by Kathleen Mundle
How do you plan to cast your vote in the upcoming federal, state, and local elections…
Mail? Email? Fax? In person?
The procedures and options for in-person and absentee voting in Mecklenburg County were outlined August 30 by Rep. Beverly Earle, one of five members of the county’s Board of Elections, and Kristin Mavromatis, the board’s public information officer, during a virtual meeting sponsored by the St. Peter’s Episcopal Church’s Social Justice Committee.
An updated summary of information presented at the meeting follows, including answers to questions raised by meeting attendees.
But first, and perhaps most important, the deadline for registering to vote in the November 3 elections is October 9.
You must register to vote every time you move, even if it’s to a nearby location.
And if you haven’t voted in two federal elections and have ignored four letters from the Board of Elections, and then didn’t vote in two more federal elections, you will be dropped from the list of registered voters. Federal elections are held every two years.
Voting By Absentee Ballot:
Mecklenburg County Board of Elections officials anticipated that they would receive in excess of 80,000 requests for absentee ballots, and they were correct: Over 90,000 requests had been filed by September 4, the first day of mailing absentee ballots to those who request them.
Voters have until 5:00 pm Oct. 27 to request an absentee ballot, but are encouraged to submit their requests well before then. Those who vote by mail would be wise to mail their return ballots by October 15 to make sure there is enough time to correct their ballot if a correction is needed.
Voters can hand deliver, email, text, or fax requests for absentee ballots, and should make sure the form they receive says 2020 on it.
Ballots may be returned by mail or commercial carrier (FedEx, UPS, or DHL), or dropped off at an early voting site. Voters also may hand deliver their ballots to the county Board of Elections office, but they must be received by 5:00 pm on Election Day.
Voters will be required to sign paperwork when dropping off a ballot, and may have to wait in line at early voting sites. Officials are hoping to arrange separate lines for people dropping off ballots.
A valid absentee ballot must include the voter’s signature and the signature of one witness. Anyone 18 and over can be a witness, including a spouse. The voter’s SSA number, and exact name and birthdate will be used to determine if he or she is registered to vote.
Absentee ballots do not need to be notarized, but mailed and hand delivered ballots must be returned in the envelope provided to voters when they received their ballot form.
A new state policy provides that if there is a problem with an absentee ballot — a missing signature, for example — election officials will have one business day to let the voter know about the problem and how to correct it. Be sure to provide your phone number or email address on your ballot request form.
A new portal on the North Carolina State Board of Elections website will allow voters to request an absentee ballot, correct ballots that have issues, and track their ballots.
Because of the large number of expected absentee ballots, beginning September 29, once they are received, ballots will be opened, tabulated, sealed, and locked up until the results are announced on Election Day.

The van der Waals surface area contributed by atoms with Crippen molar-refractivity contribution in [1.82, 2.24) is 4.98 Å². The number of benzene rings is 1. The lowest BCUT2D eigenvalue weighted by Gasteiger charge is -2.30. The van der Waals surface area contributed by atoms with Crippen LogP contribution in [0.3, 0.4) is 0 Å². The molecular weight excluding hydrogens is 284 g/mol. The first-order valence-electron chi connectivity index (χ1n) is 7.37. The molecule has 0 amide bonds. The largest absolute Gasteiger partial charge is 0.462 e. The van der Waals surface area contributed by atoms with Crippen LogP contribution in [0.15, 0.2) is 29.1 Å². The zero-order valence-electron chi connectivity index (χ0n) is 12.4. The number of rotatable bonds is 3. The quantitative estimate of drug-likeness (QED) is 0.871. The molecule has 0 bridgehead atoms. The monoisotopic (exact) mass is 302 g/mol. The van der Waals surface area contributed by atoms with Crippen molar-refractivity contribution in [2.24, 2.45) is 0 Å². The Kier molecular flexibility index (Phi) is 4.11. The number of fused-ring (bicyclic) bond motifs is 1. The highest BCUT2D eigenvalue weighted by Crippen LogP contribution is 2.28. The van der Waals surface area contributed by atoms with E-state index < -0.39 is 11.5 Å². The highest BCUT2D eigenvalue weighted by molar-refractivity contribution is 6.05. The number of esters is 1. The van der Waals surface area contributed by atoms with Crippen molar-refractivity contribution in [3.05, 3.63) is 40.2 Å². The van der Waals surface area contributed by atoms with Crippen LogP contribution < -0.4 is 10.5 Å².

Voting in Person:
There will be no same-day voter registration on Election Day.
The county will have 33 early voting sites, including 17 schools and three large venues with plenty of room for personal spacing — the Bank of America Stadium, Spectrum Center, and Bojangles Arena.
All precinct polling sites will be open on Election Day.
Early voting begins Thursday, Oct. 15, and ends Saturday, Oct. 31. Polls will be open on Saturdays from 8:00 am until 3:00 pm, and on two Sundays from 1:00 pm to 5:00 pm.
If you have an absentee ballot and decide instead to vote in person, destroy the absentee ballot. Do not bring it with you to the polling place. If you happen to have it with you, vote in person and destroy the ballot when you get home.
For sanitary reasons, in-person voters will receive pens sealed in plastic rather than the usual “I Voted” stickers. Mail-in voters will still receive stickers.
The balloting equipment doesn’t like hand sanitizer, so don’t use it while you are standing in line to vote!
As of Aug. 29 the county had over 1,100 election volunteers, with a goal of adding another 1,000 people just to accept absentee ballots. Young volunteers are especially needed.
The information above can be found in greater depth and detail, and your questions answered, using the resources below:
- Questions about voting can be addressed to Kristin Mavromatis at: email@example.com.
- Or go the Mecklenburg County Election Board website at by clicking here for answers to your questions, including how to request an absentee ballot.
- To check the status of your voter registration, you can email firstname.lastname@example.org, or go to NC Board of Elections Voter Lookup.
- You can fax your completed absentee ballot form to 704-319-9722 or email it to email@example.com if you don’t wish to drop it off in person.
- For general information on the statewide election process, go to
For information on the candidates, visit VOTE411.org and then click Find What’s On My Ballot to the right:. Enter and submit your address. On the following screen select the appropriate language and then select Go To My Races. You can navigate into each one of the races and get more information on the candidates.
Kathleen Mundle worked in legal and news publishing in Washington, DC until moving to Charlotte in 2005.